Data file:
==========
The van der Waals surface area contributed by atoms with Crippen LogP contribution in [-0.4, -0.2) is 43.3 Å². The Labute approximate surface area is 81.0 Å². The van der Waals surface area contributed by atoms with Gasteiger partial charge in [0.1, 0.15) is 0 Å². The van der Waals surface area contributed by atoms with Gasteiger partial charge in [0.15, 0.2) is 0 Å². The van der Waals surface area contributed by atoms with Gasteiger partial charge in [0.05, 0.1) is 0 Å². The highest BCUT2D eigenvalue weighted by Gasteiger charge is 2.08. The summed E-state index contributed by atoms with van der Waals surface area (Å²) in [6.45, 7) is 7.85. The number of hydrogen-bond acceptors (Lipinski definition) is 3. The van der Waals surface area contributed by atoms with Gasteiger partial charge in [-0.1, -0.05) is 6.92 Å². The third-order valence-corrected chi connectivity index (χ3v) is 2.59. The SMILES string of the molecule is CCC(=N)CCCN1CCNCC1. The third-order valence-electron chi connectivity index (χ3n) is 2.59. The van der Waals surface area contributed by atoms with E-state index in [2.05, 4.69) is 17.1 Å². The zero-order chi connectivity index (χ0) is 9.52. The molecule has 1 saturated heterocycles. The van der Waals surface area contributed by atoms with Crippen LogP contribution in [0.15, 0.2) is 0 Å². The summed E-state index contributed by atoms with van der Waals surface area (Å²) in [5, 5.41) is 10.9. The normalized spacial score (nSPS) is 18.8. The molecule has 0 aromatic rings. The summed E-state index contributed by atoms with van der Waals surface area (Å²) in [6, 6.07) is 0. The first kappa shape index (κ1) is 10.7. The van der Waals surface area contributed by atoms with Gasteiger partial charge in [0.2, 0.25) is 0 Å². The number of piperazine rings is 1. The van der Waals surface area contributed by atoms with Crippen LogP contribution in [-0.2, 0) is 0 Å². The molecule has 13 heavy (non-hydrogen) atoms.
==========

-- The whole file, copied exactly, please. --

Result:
The van der Waals surface area contributed by atoms with Crippen LogP contribution in [-0.4, -0.2) is 43.3 Å². The Labute approximate surface area is 81.0 Å². The van der Waals surface area contributed by atoms with Gasteiger partial charge in [0.1, 0.15) is 0 Å². The van der Waals surface area contributed by atoms with Gasteiger partial charge in [0.15, 0.2) is 0 Å². The van der Waals surface area contributed by atoms with Gasteiger partial charge in [0.05, 0.1) is 0 Å². The highest BCUT2D eigenvalue weighted by Gasteiger charge is 2.08. The summed E-state index contributed by atoms with van der Waals surface area (Å²) in [6.45, 7) is 7.85. The number of hydrogen-bond acceptors (Lipinski definition) is 3. The van der Waals surface area contributed by atoms with Gasteiger partial charge in [-0.1, -0.05) is 6.92 Å². The third-order valence-corrected chi connectivity index (χ3v) is 2.59. The SMILES string of the molecule is CCC(=N)CCCN1CCNCC1. The third-order valence-electron chi connectivity index (χ3n) is 2.59. The van der Waals surface area contributed by atoms with E-state index in [2.05, 4.69) is 17.1 Å². The zero-order chi connectivity index (χ0) is 9.52. The molecule has 1 saturated heterocycles. The van der Waals surface area contributed by atoms with Crippen LogP contribution in [0.15, 0.2) is 0 Å². The summed E-state index contributed by atoms with van der Waals surface area (Å²) in [5, 5.41) is 10.9. The normalized spacial score (nSPS) is 18.8. The molecule has 0 aromatic rings. The summed E-state index contributed by atoms with van der Waals surface area (Å²) in [6, 6.07) is 0. The first kappa shape index (κ1) is 10.7. The van der Waals surface area contributed by atoms with Gasteiger partial charge in [0.2, 0.25) is 0 Å². The number of piperazine rings is 1. The van der Waals surface area contributed by atoms with Crippen LogP contribution in [-0.2, 0) is 0 Å². The molecule has 13 heavy (non-hydrogen) atoms.